As a protective professional you should have a crisis management plan that includes a K&R response protocol. Part of that protocol should be an understanding that if a kidnap occurs, a K&R consultant will want to select a communicator to engage with the captor. The role of the communicator is that of a mouthpiece for the victim family or company and to act as a conduit to the kidnapper. The communicator has limited authority and must project subordination to the final decision makers when conversing with the captors. Adherence to company or family objectives and gathering accurate information are important aspects of the communicator’s duties.
When helping to select a communicator remember that the person must be: Willing to accept coaching, loyal to your client’s company and its policies, emotionally stable, and an excellent listener. The communicator is not a debater but more of an influencer and persuader who conveys honesty and resolve while trying to avoid confrontation.
The ability of the communicator to maintain a low-key, calm and patient business-like demeanor is imperative. One of the communicator’s key tasks is to establish a window of contact with the kidnapper. The communicator can exert a degree of control and minimize the necessity of being continuously available by arranging a specific time frame for contacts with the captors. If the captor attempts to make contact outside of the arranged time, the communicator must not acknowledge the contact, thereby using a classical conditioning approach to influence the captor to abide by the agreement.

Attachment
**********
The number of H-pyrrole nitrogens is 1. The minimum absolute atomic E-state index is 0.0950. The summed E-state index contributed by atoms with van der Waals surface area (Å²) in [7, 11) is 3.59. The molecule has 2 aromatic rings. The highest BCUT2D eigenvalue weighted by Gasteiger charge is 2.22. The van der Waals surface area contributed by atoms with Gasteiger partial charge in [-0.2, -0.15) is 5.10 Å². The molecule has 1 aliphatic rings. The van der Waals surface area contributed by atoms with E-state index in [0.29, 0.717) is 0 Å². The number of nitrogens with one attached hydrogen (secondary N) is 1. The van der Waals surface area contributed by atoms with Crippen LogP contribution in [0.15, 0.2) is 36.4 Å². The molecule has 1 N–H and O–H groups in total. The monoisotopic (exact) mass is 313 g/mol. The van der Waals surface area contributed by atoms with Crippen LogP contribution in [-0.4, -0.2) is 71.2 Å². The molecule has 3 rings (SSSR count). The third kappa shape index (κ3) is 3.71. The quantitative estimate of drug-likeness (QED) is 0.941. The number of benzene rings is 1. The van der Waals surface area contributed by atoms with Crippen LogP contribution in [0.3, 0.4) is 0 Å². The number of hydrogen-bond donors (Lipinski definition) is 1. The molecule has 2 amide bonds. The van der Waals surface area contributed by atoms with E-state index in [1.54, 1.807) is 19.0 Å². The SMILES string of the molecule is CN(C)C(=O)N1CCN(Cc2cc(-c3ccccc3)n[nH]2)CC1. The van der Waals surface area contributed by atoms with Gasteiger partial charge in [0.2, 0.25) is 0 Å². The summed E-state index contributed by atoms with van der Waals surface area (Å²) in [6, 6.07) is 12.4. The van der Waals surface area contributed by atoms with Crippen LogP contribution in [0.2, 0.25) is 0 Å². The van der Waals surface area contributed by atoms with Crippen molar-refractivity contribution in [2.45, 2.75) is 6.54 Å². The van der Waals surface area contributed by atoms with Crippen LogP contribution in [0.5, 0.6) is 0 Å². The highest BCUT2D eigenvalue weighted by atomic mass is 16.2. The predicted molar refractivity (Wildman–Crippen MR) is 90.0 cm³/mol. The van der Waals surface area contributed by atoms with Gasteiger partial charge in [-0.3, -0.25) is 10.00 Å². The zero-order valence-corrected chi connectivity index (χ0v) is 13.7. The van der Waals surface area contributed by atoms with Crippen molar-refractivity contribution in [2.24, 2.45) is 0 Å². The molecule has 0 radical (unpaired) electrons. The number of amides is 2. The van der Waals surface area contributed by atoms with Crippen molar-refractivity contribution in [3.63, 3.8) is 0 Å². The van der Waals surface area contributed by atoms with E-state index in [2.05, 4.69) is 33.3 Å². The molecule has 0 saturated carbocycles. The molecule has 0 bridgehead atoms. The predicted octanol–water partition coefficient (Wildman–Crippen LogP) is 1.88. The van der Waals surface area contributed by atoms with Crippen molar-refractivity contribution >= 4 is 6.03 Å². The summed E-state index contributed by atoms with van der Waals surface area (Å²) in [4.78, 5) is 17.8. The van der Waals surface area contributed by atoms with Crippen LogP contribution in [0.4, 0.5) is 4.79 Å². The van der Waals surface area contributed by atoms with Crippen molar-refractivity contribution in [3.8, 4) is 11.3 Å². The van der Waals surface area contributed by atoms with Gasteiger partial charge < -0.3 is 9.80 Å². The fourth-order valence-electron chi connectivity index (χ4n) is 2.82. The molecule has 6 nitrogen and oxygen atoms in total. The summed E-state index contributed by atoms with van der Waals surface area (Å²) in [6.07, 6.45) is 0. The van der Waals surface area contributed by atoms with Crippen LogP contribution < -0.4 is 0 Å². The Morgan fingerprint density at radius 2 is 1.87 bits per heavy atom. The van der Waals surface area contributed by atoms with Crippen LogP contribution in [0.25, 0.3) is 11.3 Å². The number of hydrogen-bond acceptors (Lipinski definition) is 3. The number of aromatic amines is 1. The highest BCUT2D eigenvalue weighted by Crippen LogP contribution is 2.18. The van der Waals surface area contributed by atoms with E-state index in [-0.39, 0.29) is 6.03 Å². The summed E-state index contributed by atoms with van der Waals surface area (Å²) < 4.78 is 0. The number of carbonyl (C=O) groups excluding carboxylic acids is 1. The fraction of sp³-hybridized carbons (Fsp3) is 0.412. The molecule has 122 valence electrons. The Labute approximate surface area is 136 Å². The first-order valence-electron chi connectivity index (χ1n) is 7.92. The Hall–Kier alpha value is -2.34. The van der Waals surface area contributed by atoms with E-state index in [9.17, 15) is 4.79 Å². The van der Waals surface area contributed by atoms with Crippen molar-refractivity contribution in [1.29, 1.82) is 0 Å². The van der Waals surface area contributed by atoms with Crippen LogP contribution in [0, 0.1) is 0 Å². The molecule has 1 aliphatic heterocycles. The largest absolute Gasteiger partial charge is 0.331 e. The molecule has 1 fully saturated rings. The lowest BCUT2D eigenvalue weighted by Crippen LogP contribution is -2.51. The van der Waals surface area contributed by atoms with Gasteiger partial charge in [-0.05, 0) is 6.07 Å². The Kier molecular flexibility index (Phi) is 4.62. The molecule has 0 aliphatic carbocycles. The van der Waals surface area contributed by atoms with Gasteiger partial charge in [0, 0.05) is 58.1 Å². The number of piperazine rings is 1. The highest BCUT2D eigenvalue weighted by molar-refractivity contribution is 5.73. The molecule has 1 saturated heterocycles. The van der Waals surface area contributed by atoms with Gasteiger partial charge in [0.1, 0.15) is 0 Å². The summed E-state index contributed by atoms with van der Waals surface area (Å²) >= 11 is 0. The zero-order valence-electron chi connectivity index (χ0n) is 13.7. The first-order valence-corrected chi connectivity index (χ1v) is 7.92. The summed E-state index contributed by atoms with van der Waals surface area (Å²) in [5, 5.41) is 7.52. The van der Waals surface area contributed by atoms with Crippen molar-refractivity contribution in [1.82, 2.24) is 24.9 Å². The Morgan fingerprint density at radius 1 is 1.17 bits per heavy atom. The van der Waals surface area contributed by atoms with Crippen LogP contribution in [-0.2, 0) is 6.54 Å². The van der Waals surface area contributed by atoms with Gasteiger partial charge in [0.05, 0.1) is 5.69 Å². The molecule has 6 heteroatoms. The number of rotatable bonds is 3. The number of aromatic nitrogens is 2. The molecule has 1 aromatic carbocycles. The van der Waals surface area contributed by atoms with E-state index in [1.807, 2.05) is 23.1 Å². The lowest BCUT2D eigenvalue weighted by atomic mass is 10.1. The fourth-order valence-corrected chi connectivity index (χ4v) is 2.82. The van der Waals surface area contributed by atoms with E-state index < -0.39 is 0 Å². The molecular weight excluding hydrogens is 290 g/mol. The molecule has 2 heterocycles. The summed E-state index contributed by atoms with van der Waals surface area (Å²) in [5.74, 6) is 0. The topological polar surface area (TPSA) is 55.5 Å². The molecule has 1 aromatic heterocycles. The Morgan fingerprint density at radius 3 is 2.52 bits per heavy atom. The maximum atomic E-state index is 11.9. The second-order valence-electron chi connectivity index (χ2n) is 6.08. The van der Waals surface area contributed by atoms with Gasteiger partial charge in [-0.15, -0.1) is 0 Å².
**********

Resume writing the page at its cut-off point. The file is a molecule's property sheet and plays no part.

Prior to a scheduled contact, the communicator will prepare and rehearse under the supervision of a trained K&R negotiator. Objectives are set out for each contact. The communicator must be prepared to play both defense and offense. The communicator will be coached on how to respond (defense) to anticipated topics the captor may broach. At the same time, the communicator will be armed with three or four key points (offense) to work into the conversation. The conversation will be scripted with key words and phrases prominently posted on situation boards in the negotiation operations center (NOC). You can facilitate this operation by acquiring and securing a NOC that is quiet and convenient for all.
Once a decision is made as to where and to whom the initial call will be directed, the key messages must be readied. Your K&R professional will help draft a message for the company or family that is designed to convey three things to the captor: 1) A willingness to communicate, 2) The need for proof of possession/proof of life and 3) A requirement for a reasonable delay. You should prepare the communicator for what’s coming, which is a high financial demand, a deadline, threats and a warning to not involve law enforcement.
Up next: The second article in this series will address interaction with law enforcement, families and the media.
About the Authors
Steve Romano and Frank Figliuzzi help lead ETS Risk Management, Inc. They consult with global clients on Crisis Negotiations, Kidnap and Workplace Violence. Romano was the FBI’s Chief Hostage Negotiator and a Vice President of Control Risks. Figliuzzi was the FBI’s Assistant Director for Counterintelligence and a Fortune 100 corporate security executive. Figliuzzi also works as a National Security Contributor for NBC News.